1966, Jimmy Page joins The Yardbirds, replacing bassist Paul Samwell-Smith … session guitarist Page had originally been asked to join when Eric Clapton quit The Yardbirds in 1964 but demurred and recommended Jeff Beck … eventually rhythm guitarist Chris Dreja would swap duties with Page creating the devastating twin-guitar attack of Page-Beck that, alas, only lasted a few weeks until Beck dropped out … they did manage to record a few tunes such as the legendary “Happenings Ten Years Time Ago” and appear in Michelangelo Antonioni’s swinging London flick Blow Up performing (miming) “Stroll On,” a re-write of “Train Kept A-Rollin’,” culminating with Jeff smashing a cheapo prop guitar into his speaker cab and the stage … Beck said later he was embarrassed because his too-tight pants emphasized his um … equipment …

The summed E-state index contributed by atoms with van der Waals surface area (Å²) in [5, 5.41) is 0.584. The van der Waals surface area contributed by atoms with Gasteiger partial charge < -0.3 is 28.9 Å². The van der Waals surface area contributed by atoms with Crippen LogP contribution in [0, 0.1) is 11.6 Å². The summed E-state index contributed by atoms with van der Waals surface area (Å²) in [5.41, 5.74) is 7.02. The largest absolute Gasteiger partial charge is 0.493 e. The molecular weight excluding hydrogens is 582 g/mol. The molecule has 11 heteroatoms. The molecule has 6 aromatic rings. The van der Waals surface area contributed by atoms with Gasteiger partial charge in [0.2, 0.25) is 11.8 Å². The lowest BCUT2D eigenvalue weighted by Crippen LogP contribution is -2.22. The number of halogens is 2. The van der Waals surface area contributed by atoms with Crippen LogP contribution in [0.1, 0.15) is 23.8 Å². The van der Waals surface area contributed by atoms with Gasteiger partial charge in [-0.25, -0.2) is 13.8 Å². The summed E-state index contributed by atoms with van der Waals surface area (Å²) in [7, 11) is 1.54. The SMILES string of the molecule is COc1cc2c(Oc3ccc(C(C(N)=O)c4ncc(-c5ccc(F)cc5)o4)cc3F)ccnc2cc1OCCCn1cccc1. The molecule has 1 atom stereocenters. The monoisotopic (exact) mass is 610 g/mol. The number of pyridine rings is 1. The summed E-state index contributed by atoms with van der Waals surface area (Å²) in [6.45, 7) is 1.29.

1967, the “love crowd” takes center stage at The Monterey Pop Festival in California with a convergence of the music scenes from Los Angeles, San Francisco, and London … the stellar lineup includes a guitar-burning Jimi Hendrix, equipment-smashing The Who, The Byrds and Buffalo Springfield (both with David Crosby), Janis Joplin, Moby Grape, The Grateful Dead, Jefferson Airplane, Quicksilver Messenger Service, Canned Heat, Country Joe & The Fish, Simon & Garfunkel, The Paul Butterfield Blues Band, Ravi Shankar, and Otis Redding … the three-day event is a precursor to Woodstock and many more giant outdoor rock festivals … although he’s on the festival’s board of directors, Paul McCartney doesn’t make the trip to Monterey … apparently he’s been taking some other trips … in the cover story of the current issue of Life magazine, the Beatle admits to using LSD …

1969, Pink Floyd release the soundtrack to the movie More